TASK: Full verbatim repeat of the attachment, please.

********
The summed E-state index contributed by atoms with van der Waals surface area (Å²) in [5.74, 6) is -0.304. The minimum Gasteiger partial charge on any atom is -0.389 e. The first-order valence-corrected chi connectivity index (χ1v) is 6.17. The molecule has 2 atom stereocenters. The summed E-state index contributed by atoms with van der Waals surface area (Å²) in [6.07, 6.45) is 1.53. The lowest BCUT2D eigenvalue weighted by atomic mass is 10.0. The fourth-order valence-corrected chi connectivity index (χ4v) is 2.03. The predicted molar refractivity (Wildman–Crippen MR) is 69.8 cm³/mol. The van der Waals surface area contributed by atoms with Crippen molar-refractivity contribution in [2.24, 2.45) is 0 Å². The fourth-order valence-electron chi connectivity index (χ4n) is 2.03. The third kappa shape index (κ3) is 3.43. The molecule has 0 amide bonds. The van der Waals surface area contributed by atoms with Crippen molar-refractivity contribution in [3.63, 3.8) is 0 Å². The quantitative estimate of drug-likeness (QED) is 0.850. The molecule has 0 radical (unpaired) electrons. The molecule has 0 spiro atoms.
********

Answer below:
The summed E-state index contributed by atoms with van der Waals surface area (Å²) in [5.74, 6) is -0.304. The minimum Gasteiger partial charge on any atom is -0.389 e. The first-order valence-corrected chi connectivity index (χ1v) is 6.17. The molecule has 2 atom stereocenters. The summed E-state index contributed by atoms with van der Waals surface area (Å²) in [6.07, 6.45) is 1.53. The lowest BCUT2D eigenvalue weighted by atomic mass is 10.0. The fourth-order valence-corrected chi connectivity index (χ4v) is 2.03. The predicted molar refractivity (Wildman–Crippen MR) is 69.8 cm³/mol. The van der Waals surface area contributed by atoms with Crippen molar-refractivity contribution in [2.24, 2.45) is 0 Å². The fourth-order valence-electron chi connectivity index (χ4n) is 2.03. The third kappa shape index (κ3) is 3.43. The molecule has 0 amide bonds. The van der Waals surface area contributed by atoms with Crippen molar-refractivity contribution in [3.63, 3.8) is 0 Å². The quantitative estimate of drug-likeness (QED) is 0.850. The molecule has 0 radical (unpaired) electrons. The molecule has 0 spiro atoms.